Vermont Whole Wheat Oatmeal Honey Bread

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whole grain
Recipe photo
Hands-on time:
Baking time:
Total time:
Yield: 2 loaves

Recipe photo

This is a lovely, soft, mildly sweet loaf, perfect for both sandwiches and toast.

Vermont Whole Wheat Oatmeal Honey Bread

star rating (208) rate this recipe »
whole grain
Hands-on time:
Baking time:
Total time:
Yield: 2 loaves
Published: 10/04/2013

Ingredients

Tips from our bakers

  • While maple sugar gives this bread an extra hint of flavor, we realize it's expensive; feel free to substitute brown sugar.

Directions

see this recipe's blog »

1) In a large mixing bowl, combine the water, oats, maple or brown sugar, honey, butter, salt, and cinnamon. Let cool to lukewarm, about 10 to 15 minutes.

2) Add the yeast and flours, stirring to form a rough dough. Knead (about 10 minutes by hand, 5 to 7 minutes by machine) until the dough is smooth and satiny.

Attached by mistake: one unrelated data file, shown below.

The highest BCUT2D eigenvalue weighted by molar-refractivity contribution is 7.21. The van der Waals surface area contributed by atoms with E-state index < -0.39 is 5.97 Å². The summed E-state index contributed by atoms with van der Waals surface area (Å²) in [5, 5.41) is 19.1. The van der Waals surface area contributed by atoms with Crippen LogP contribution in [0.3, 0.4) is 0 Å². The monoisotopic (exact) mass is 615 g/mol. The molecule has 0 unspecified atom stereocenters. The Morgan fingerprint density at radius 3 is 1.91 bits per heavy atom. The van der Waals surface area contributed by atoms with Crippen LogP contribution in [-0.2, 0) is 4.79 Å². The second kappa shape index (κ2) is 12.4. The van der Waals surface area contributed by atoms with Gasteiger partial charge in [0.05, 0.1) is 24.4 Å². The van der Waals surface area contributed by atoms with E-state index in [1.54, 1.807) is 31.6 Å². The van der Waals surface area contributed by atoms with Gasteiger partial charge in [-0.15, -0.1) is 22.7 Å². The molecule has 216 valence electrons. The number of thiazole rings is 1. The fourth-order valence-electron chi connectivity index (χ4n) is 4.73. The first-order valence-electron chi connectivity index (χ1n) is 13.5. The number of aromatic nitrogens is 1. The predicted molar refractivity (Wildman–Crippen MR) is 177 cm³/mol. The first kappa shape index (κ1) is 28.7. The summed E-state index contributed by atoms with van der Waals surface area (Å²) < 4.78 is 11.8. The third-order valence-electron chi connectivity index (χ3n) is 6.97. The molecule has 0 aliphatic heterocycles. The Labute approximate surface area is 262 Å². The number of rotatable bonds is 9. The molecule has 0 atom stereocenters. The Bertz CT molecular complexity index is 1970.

3) Transfer the dough to a lightly greased bowl, cover the bowl with lightly greased plastic wrap, and allow the dough to rise for 1 hour. Since the dough is warm to begin with (from the boiling water), it should become quite puffy.

4) Divide the dough in half, and shape each half into a loaf. Place the loaves in two greased 8 1/2" x 4 1/2" bread pans.

5) Cover the pans with lightly greased plastic wrap and allow the loaves to rise until they've crowned about 1" over the rim of the pan, about 60 to 90 minutes.

6) Bake the loaves in a preheated 350°F oven for 35 to 40 minutes, tenting them lightly with aluminum foil after 25 minutes, to prevent over-browning. Remove them from the oven when they're golden brown, and the interior registers 190°F on a digital thermometer.

7) Turn the loaves out onto a rack to cool. Store at room temperature, well-wrapped, for several days; freeze for longer storage.

Yield: 2 sandwich loaves.

Nutrition information